The Zoologist/4th series, vol 2 (1898)/Issue 685/Obituary: Osbert Salvin

Obituary: Osbert Salvin  (1898) 
W.L. Distant (ed.)

Published in: The Zoologist, 4th series, vol 2, issue 685 (July, 1898), p. 315–316


Osbert Salvin.

The death of this well-known and highly-respected ornithologist and entomologist took place suddenly, though not altogether unexpectedly, at Hawksfold, near Haslemere, on June 1st, from an old-established heart disease, which had been borne stoically and contemplated cheerfully. He was born at Finchley in 1835, and was the only surviving son of Mr. Anthony Salvin, a well-known architect. Shortly after graduating at Cambridge as Senior Optime in the Mathematical Tripos of 1857, he made a Natural History Expedition to Tunis and Algeria, in the company of Mr. W. H. Hudleston and Mr. (now Canon) Tristram, both of whom survive. In the autumn of the same year he made the first expedition to a country with which his life's work was to be largely associated; this was his visit to Guatemala, where he stayed chiefly in company with the late Mr. G.U. Skinner, the well-known collector of orchids, till the middle of 1858, revisiting the same region in about a year, and for a third time in 1861, in company with his friend and future coadjutor, Mr. F.D. Godman. After his marriage, in 1865, he with his wife made a fourth journey to Central America. There can be no doubt that these expeditions incited the project and prepared the way for the publication of 'Biologia Centrali-Americana,' of which 142 parts have already appeared, and which is still unfinished.

From the foundation of the Strickland Curatorship in the University of Cambridge, in 1874, Mr. Salvin accepted and held that office until 1883, when he succeeded to the family estate. As an ornithologist, he edited the third series of the 'Ibis,' of which he was one of the founders; was author of a 'Catalogue of the Strickland Collection' in the Cambridge Museum; to the British Museum Catalogue of Birds he contributed the enumeration of the Trochilidæ and Procellaridæ; completed and arranged the late Lord Lilford's 'Coloured Figures of British Birds,' and was the author of many ornithological papers, some published by himself alone, and others conjointly with Dr. Sclater and Mr. Godman. With the last named he contributed the ornithology to the 'Biologia Centrali-Americana,' still uncompleted. As an entomologist he was a lepidopterist, and confined himself to the Rhopalocera. His great work is of course in the 'Biologia,' written in conjunction with Mr. Godman, and nearing completion with the Hesperiidæ. In this last family we see a matured view of treatment, where the structural characters of anal appendages are largely used in specific differentiation, a principle not insisted on in the earlier parts of the work.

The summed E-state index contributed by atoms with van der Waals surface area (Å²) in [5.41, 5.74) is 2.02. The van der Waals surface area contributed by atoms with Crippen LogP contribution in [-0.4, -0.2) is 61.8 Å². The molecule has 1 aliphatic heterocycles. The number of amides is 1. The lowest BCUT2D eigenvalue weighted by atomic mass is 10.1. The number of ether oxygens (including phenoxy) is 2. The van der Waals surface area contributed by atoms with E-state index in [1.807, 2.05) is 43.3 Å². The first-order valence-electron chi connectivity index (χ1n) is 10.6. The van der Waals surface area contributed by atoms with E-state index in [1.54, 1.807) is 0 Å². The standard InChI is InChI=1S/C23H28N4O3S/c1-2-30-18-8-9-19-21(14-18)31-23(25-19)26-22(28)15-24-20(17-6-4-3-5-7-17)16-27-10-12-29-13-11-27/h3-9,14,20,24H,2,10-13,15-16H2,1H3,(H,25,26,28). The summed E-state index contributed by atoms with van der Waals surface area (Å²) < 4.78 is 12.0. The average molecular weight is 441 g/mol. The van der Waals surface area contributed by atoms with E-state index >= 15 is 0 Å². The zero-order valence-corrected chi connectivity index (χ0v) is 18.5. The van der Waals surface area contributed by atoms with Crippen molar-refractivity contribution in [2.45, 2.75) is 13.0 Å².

But a bare recital of published work scarcely fulfils the compass of this obituary notice. In association with his life-long friend Mr. Godman we see a capacity and love for scientific zoology combined with the accident of wealth which are phenomenal. The publication of the 'Biologia Centrali-Americana' is an unique event both in project and realization. Its conception not only proclaimed a devotion to zoological labour on the part of its editors, but declared an optimism in the expected assistance of other workers, which was generally seen to be amply justified. The expense of production would have strained the available finances of a small state, and would have required a financial vote—not likely to have been granted—of an enlightened empire. Such amounts are privately wasted every year, but seldom contributed to science, especially to such a sober and non-advertising science as zoology.

Nor must we overlook the fact that, though of a modest and retiring nature, Mr. Salvin still exercised a great personal influence in official biology. He not only was a member of, but also a frequent office-holder in, our Natural History Societies, to which he was a regular visitor and active councilor, while his friend and coadjutor is a Trustee of the British Museum. It is probable that it will be long before such an union occurs again as produced the 'Biologia,' and made the rooms in Chandos Street such a zoological rendezvous.

This work was published before January 1, 1928, and is in the public domain worldwide because the author died at least 100 years ago.

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